How do executives decide what is really true – especially when their resulting actions are likely to affect others? Inevitably, there’s a strong temptation simply to endorse ideas that support your pre-existing views. However, applying a few simple tests can ensure your analysis is reasonable, rational and rigorous.
The economist Tim Harford has tried to simplify the task when it comes to statistics, with six essential guidance points that ‘can fit on a postcard.’ These are: observe your feelings (defensiveness, triumphalism, righteous anger etc) and how these affect your decisions; understand the statistical claim (what it means, is it causal, and what is left out?); get the back story; put things in perspective (size, history, and significance); embrace imprecision; and be curious. Everyone has their own distilled, postcard-sized words of wisdom. Here are six more, from FT | IE Corporate Learning Alliance, for executives to consider:
- Question the source of your information. This is not as obvious as it sounds. (saying ‘…but everyone knows that!’ doesn’t cut it). If your information came from a colleague, parent or friend in the pub, ask where they got the information? Keep probing. If you’ve held the same views since your teenage days, and can’t recall the source, it might be time for a reassessment.
- Seek out opposing views as a matter of intellectual discipline. Ask yourself which organisation, friend or newspaper opposes your view, then seek out their perspective no matter how disagreeable. If nothing else, it will help you refine your own arguments.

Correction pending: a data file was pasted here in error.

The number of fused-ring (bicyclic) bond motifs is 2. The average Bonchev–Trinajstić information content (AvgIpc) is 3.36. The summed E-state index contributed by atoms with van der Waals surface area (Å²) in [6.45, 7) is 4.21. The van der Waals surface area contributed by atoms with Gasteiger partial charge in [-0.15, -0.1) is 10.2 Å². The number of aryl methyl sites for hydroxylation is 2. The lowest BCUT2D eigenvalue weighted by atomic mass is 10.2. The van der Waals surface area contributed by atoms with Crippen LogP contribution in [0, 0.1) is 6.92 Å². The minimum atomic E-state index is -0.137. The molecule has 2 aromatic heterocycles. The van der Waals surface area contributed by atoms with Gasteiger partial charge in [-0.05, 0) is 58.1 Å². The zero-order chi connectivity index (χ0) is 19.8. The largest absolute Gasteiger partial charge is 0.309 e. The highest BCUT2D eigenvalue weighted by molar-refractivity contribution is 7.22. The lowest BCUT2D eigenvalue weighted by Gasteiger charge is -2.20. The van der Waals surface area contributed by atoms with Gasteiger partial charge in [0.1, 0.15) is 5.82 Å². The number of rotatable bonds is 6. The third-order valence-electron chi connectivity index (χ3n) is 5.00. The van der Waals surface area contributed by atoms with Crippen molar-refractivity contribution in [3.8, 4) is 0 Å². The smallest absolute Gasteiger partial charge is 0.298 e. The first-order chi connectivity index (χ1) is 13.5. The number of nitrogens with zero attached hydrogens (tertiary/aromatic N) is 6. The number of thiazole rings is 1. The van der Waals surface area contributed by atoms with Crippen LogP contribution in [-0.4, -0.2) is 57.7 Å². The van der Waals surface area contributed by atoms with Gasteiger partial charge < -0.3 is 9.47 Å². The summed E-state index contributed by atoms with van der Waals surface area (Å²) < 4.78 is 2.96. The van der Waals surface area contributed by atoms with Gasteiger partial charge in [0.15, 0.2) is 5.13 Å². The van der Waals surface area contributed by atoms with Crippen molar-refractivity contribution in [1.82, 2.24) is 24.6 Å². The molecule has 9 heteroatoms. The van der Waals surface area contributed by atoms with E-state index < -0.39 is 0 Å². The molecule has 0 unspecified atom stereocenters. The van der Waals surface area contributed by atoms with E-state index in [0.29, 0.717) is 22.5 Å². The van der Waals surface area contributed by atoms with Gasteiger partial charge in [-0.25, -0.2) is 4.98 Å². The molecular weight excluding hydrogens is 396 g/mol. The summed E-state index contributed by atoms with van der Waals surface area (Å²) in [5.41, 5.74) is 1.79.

- Solicit the opinions of strangers. Professional pollsters don’t always get it right, as recent election results have shown. Although unscientific, simply talking to voters or customers who you might not normally interact with, and asking without prejudice what they and their friends are thinking and feeling, might just reveal something your market research is missing.
- Beware over-confidence – never be 100 per cent sure. An easy way to be embarrassingly wrong is to have been right the previous time. Even if it wasn’t a lucky guess, it’s easy to believe in your own omniscience. At least present your viewpoint as the most likely scenario of several, perhaps adding a percentage chance of it happening.
- Learn how it feels to be on your own. Career-wise, going against the consensus can be a bad move, especially if you’re not entirely sure yourself. Yet sometimes being right, by definition, puts you in a tiny minority. For example, selling shares at the top of the market (or buying at the bottom) requires you to disagree with almost everyone. So familiarise yourself with such emotions as vulnerability, fear, greed and panic that typically accompany certain moments in business so those feelings don’t overwhelm your logic.
- Explain your actions directly to those worst affected by them. If you hold a contentious opinion or are about to make a painful business decision (such as laying off staff) one safeguard against unreasonableness or prejudice is whether you can explain your decision face to face to the person worst affected.